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Author Topic: Forking of Bitcoin into new coins, a step too far?  (Read 298 times)
Kakmakr
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December 04, 2017, 07:28:26 AM
 #1

Bitcoin has recently been forked into coins like Bitcoin Cash and also Bitcoin Gold. This added a lot of complexity to a technology that are already been perceived as being too difficult to comprehend for the average Joe on the street.

I get a lot of friends who has bought Bitcoin before these forks, who approach me for help on splitting these coins. They are totally confused with this whole business.

Questions I get is as follows :

~ How do I split these coins?
~ Where do I sell these coins?
~ What exchange support these coins?
~ What wallet can be trusted?
~ How many coins do I own, if I used Coinbase/Xapo etc.
~ I stored my bitcoins on a hardware wallet, but my hardware wallet does not support these coins.
~ Will I lose my bitcoins, if I sweep these forked coins into one of these other wallets?
~ I thought Bitcoin had a limited supply, will these coins increase the coin cap and influence the value of my bitcoins?
~ When will <insert third party service> support these forked coins?
~ What happens if I send forked coins to the wrong wallet address? <Example BTC to Bitcoin Cash>

Fortunately I am available to help with many of these questions, but I feel sorry for the average Joe who invested in Bitcoin and has nobody to answer his/her questions.

Did  we alienate the average Joe investor, by adding too much complexity with all of these forks?

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December 04, 2017, 08:46:59 AM
 #2

I don't think so. I guess it could be a little complex once they start trying to claim airdrops and stuff, but otherwise, getting into Bitcoins is pretty much the same as before these forks started popping up. If you think about it, questions about forks have nothing to do with Bitcoin itself. The steps in investing is exactly the same, except there are a few optional steps on top of it. All newbies really need to know is that these are altcoins which only really share the name, and some of the underlying technology. It's a little confusing for sure, but nothing a quick Google search can't fix.

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December 04, 2017, 09:10:15 AM
 #3

It depends on how you see Bitcoin in the first place. Arguably, it already alienates an entire generation of people who aren't technologically inclined for this new way of perceiving currency (as a 2014 social experiment even with MIT students implied). But I've always seen a slight difference in Bitcoin users and Bitcoin investors. Investors may have driven up the price recently, but it is the users who are to be credited for long-term implications of recognition, acceptance, adoption... legitimisation.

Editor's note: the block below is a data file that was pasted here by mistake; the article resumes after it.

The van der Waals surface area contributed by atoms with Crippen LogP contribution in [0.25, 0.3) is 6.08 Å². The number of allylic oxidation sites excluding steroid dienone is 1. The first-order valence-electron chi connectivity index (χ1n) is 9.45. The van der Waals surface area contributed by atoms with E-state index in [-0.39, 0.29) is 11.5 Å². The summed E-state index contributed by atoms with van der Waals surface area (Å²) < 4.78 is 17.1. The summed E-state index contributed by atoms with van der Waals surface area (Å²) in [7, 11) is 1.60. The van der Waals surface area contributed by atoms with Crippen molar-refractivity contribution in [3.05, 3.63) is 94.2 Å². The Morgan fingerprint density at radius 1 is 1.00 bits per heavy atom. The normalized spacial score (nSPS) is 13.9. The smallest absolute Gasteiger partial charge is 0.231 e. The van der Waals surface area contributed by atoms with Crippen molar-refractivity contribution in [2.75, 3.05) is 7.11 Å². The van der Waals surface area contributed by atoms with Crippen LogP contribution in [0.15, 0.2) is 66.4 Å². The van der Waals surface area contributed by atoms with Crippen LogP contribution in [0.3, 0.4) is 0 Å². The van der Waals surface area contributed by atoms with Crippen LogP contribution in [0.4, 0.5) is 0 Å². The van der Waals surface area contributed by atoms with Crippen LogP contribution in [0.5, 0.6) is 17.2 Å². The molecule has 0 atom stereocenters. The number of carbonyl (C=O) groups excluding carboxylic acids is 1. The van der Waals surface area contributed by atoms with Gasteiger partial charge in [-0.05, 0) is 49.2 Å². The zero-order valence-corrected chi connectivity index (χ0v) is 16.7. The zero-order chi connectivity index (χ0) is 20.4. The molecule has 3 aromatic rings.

Even the most novice of Bitcoin users (I see myself firmly in this category) had to learn everything from scratch. The time users invest into learning, researching and understanding Bitcoin - to only be able to scratch the surface should be enough to use its most basic functions, and then later to learn intermediate knowledge of accessing forked chains, wallets, exchanges...

Hopefully, our learning and onward sharing of that knowledge with others can encourage more people to actually use Bitcoin, not simply "invest" in it.

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December 04, 2017, 10:21:11 AM
 #4


You know, most experienced user of crypto were simple Joe someday long ago. And how did they become experts in crypto? Lots of reading, surfing the cryptowebsites, forums, maybe some books, online-coursers. And, of course, lots of bitcointalk forum) The new users can ask for help here or read a lot of materials, which can be easily found in the web.
As for forks, I think there are very small amount of attention-worth forks of Bitcoin. For example, there is a new fork called Lightning Bitcoin (from block 499999). And so? What new desirable idea it has brought?
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December 04, 2017, 11:12:11 AM
 #5

They could just search for the answers there's a lot of article that you can find about forks. If the answers don't help then tell them to go here in the forum and make a thread on the Beginners and Help section when you're not available to answer their questions. Imo understanding forks is not that hard because all of the answers can be easily found online.

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December 04, 2017, 04:13:59 PM